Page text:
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        Human disturbance and conspecifics influence display site selection by Great Bustards Otis tarda
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Summary

Understanding habitat selection and assessing habitat quality have an important role in habitat management and prioritisation of areas for protection. However, interpretations of habitat selection and habitat quality can be confounded by social effects such as conspecific attraction. Using 7 years’ data from a well monitored Great Bustard Otis tarda population in Central Europe, we investigated the roles of human disturbance and social cues in display site selection of male Great Bustards Otis tarda. The spatial distribution of displaying males was best predicted by human disturbance. In addition, the number of males attending display sites was strongly correlated to the number of females present and not with disturbance. This suggests that abundance could be a misleading metric for habitat quality in social species. Our results highlight the roles of disturbance and social cues in male habitat choice, and suggest that social factors need to be taken into consideration for management of endangered populations.

Introduction

Understanding habitat selection and assessing habitat quality have underpinned in situ species conservation planning (Jones 2001, Morris 2003). It allows conservation managers to make decisions about how to manage habitats and prioritise areas for protection (Root-Bernstein and Ladle 2010). It is based on the assumptions that site selection is non-random, and that individuals assess information from multiple cues to make an optimal decision about which habitat to occupy (Jones 2001, Morris 2003, Johnson 2007). An animal’s habitat choice can have important fitness consequences. In particular, breeding site choice and quality influence an individual’s reproductive success (Doligez et al. 2002). Therefore, understanding the factors that influence habitat selection and habitat quality are important for managing habitats for endangered species. Investigating habitat selection has primarily been based on the correlation of biotic and abiotic variables with occupancy while habitat quality has been correlated with the number of individuals attending a site (Vanhorne 1983, Morris 2003).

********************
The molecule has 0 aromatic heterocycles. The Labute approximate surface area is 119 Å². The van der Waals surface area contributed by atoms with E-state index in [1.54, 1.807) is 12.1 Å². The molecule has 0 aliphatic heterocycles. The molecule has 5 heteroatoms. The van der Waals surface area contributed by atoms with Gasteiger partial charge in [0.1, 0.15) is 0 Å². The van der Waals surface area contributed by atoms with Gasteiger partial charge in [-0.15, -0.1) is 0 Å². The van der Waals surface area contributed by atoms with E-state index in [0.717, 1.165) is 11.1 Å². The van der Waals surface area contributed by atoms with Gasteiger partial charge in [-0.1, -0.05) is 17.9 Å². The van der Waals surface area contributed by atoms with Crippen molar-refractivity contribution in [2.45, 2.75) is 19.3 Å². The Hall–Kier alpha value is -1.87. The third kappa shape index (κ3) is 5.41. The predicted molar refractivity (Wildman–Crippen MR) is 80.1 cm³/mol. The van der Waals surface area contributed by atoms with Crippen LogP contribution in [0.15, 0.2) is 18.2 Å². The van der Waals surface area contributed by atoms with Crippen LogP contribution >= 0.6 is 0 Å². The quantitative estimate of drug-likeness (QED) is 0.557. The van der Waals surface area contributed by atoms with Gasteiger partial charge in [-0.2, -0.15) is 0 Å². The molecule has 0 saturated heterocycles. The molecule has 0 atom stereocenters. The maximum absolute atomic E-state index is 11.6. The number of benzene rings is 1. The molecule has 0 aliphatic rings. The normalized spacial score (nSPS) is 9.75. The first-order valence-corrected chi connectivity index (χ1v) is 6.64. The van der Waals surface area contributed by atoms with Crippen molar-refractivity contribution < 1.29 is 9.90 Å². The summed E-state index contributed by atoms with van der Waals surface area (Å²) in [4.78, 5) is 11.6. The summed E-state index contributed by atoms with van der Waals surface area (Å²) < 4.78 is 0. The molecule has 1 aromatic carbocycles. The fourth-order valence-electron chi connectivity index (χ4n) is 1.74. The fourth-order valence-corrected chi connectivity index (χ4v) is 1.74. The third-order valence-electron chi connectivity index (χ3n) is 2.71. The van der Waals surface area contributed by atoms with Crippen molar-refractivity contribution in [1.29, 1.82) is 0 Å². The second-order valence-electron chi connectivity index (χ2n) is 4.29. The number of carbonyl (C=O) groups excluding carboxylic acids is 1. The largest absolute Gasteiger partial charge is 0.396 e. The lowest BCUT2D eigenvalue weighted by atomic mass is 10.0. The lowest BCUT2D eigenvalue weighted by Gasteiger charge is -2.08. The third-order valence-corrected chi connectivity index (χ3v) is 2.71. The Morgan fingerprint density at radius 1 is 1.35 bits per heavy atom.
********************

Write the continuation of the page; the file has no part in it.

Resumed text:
Conspecific attraction can confound traditional interpretations of habitat selection as it violates the assumption that each individual independently assesses a site (Vanhorne 1983, Skagen and Adams 2011). Rather than sampling a location by trial and error, an individual may use the presence of conspecifics as indicators of habitat quality, thereby reducing searching costs (Muller et al. 1997). In some species, the attraction to choose a site with conspecifics present may be cumulative and could lead to additive aggregation. Social attraction in habitat choice may explain why some species are more sensitive to habitat fragmentation and slow to recolonise empty habitats (Fletcher 2007). Therefore, understanding the roles of social behaviour in habitat selection can give important insights into improving the conservation biology of social species (Ahlering et al. 2010).

The Great Bustard Otis tarda is a globally threatened species (IUCN category “Vulnerable”). During the 19th and 20th centuries, the European populations of the species had rapidly declined. Multiple national and local extinctions have left current populations small and highly fragmented (Palacin and Alonso 2008). The Great Bustard has suffered habitat loss due to increasing non-lethal human disturbance (Lane et al. 2001, Suarez-Seoane et al. 2002, Sastre et al. 2009, Burnside et al. 2012). The negative impacts of human disturbance on many threatened species is being increasingly recognised (Gill et al. 2001, Frid and Dill 2002).